Why attempt to remove IEBC commissioners is not tenable if polls are to be held in 60 days

An attempt to reconstitute the current electoral commission for bungling the presidential elections will hit snag or create a constitutional crisis if it succeeds.

The constitutional provisions governing the removal of the commissioners and the role of President Uhuru Kenyatta in the process makes it impossible for the Wafula Chebukati-led team to exit at this time.

ALSO READ:

Regardless of petition outcome, we have a country to protect

Friday, the Supreme Court ordered IEBC to organise and conduct a fresh presidential election within 60 days in strict conformity with the Constitution and applicable laws.

However, even as they hailed the landmark ruling, NASA leaders, led by Raila Odinga, turned their guns on IEBC saying they had no faith in the commission as currently constituted and that they could not trust the poll agency with the mandate to hold fresh presidential elections within 60 days as directed by the court.

“We have no faith in the electoral commission as currently constituted. They have committed criminal acts; most of them actually belong to jail and, therefore, we shall ask for prosecution,” Raila said shortly after the judgment.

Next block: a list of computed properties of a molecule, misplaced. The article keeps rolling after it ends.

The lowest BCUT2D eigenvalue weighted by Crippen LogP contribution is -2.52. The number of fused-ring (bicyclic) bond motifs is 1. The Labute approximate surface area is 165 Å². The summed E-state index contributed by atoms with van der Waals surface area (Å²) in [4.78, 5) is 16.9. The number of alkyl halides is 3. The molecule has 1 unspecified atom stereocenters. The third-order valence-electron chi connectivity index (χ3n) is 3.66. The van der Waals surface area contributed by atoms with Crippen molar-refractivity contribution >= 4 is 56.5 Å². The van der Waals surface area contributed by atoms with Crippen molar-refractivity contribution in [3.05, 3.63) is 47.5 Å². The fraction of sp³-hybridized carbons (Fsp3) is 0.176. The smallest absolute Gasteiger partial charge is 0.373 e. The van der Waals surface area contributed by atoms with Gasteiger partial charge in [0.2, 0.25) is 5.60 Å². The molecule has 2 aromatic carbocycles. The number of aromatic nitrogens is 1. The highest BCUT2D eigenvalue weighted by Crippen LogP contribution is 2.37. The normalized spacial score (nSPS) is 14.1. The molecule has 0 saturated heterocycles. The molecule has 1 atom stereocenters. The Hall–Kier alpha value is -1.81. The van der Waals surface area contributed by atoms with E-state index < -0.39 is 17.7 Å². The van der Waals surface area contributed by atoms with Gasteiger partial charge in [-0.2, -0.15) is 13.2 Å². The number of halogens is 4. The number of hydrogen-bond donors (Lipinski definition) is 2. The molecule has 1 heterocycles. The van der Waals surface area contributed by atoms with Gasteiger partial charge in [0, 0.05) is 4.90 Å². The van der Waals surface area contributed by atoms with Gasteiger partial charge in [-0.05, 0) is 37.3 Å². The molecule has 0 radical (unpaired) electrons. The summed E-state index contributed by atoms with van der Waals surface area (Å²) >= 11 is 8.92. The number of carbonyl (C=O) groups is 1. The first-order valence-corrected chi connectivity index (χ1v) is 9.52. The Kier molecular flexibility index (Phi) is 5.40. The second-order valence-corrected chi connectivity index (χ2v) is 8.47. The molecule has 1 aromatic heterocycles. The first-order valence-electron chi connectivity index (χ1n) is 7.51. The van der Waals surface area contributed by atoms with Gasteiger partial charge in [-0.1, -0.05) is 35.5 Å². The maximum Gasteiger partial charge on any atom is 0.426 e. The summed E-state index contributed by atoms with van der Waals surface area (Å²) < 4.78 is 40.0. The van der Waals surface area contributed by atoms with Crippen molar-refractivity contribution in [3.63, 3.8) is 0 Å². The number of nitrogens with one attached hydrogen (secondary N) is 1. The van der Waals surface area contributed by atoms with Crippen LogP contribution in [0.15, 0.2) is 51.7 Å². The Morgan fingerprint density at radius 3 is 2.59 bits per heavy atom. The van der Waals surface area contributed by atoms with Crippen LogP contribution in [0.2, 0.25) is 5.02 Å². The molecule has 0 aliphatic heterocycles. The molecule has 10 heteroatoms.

The law stipulates that a commissioner can only be removed from office through death, resignation and end of their tenure or through setting up a tribunal.

In case of a tribunal, Parliament will receive a petition, and if MPs are satisfied, they will forward the petition to the President, who will then suspend the commissioner(s) and appoint a tribunal to investigate any adverse claims.

However, Article 134 of the Constitution gives the President remarkably limited power during temporary incumbency.

Under that Article, President Uhuru became a caretaker president soon after the Supreme Court verdict.

Temporary incumbency is defined as a person who holds the office of President or who the Constitution authorises to exercise the powers of the President; during the period commencing on the date of the first vote in a presidential election, and ending when the newly-elected president assumes office.

ALSO READ:

Regardless of petition outcome, we have a country to protect

Some of the powers taken from President Uhuru now include; the nomination or appointment of judges of superior courts; the nomination or appointment of any other public officer and the nomination, appointment or dismissal of Cabinet Secretaries.

This means that even if the political class agrees to push out IEBC like they did last year when they sent home the Isaack Hassan-led team, the law ties Uhuru’s hands.

Friday, Chebukati sought to exonerate the seven commissioners from any culpability, saying his team only assumed office seven months before the polls while inviting the Director of Public Prosecutions (DPP) to probe officers who bungled the elections.

“There are certain issues that will be raised concerning the errors. Whoever was part of the problem will have to take individual responsibility. As of now, I did not hear, in the judgement, I did not hear any mention with regard to the electoral commission chairman,” Chebukati said. 

What next for IEBC after Supreme Court Order

Kenya shows pitfalls of digital elections